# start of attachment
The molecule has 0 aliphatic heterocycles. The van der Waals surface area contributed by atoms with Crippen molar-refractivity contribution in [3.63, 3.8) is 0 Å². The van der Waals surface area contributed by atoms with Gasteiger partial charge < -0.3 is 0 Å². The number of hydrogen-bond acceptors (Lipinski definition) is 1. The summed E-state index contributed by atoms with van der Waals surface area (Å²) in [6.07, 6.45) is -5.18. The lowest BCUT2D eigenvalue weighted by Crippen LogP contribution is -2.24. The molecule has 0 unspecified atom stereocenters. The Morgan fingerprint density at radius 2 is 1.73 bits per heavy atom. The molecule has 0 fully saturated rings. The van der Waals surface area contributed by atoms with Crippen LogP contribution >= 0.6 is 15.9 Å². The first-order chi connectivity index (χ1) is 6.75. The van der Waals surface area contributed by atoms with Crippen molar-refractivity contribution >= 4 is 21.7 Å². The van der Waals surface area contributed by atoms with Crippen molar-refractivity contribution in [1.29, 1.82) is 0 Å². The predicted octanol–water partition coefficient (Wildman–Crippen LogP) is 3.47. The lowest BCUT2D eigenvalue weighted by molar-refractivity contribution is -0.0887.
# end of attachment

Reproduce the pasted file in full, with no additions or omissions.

The molecule has 0 aliphatic heterocycles. The van der Waals surface area contributed by atoms with Crippen molar-refractivity contribution in [3.63, 3.8) is 0 Å². The van der Waals surface area contributed by atoms with Gasteiger partial charge < -0.3 is 0 Å². The number of hydrogen-bond acceptors (Lipinski definition) is 1. The summed E-state index contributed by atoms with van der Waals surface area (Å²) in [6.07, 6.45) is -5.18. The lowest BCUT2D eigenvalue weighted by Crippen LogP contribution is -2.24. The molecule has 0 unspecified atom stereocenters. The Morgan fingerprint density at radius 2 is 1.73 bits per heavy atom. The molecule has 0 fully saturated rings. The van der Waals surface area contributed by atoms with Crippen LogP contribution >= 0.6 is 15.9 Å². The first-order chi connectivity index (χ1) is 6.75. The van der Waals surface area contributed by atoms with Crippen molar-refractivity contribution >= 4 is 21.7 Å². The van der Waals surface area contributed by atoms with Crippen molar-refractivity contribution in [1.29, 1.82) is 0 Å². The predicted octanol–water partition coefficient (Wildman–Crippen LogP) is 3.47. The lowest BCUT2D eigenvalue weighted by molar-refractivity contribution is -0.0887.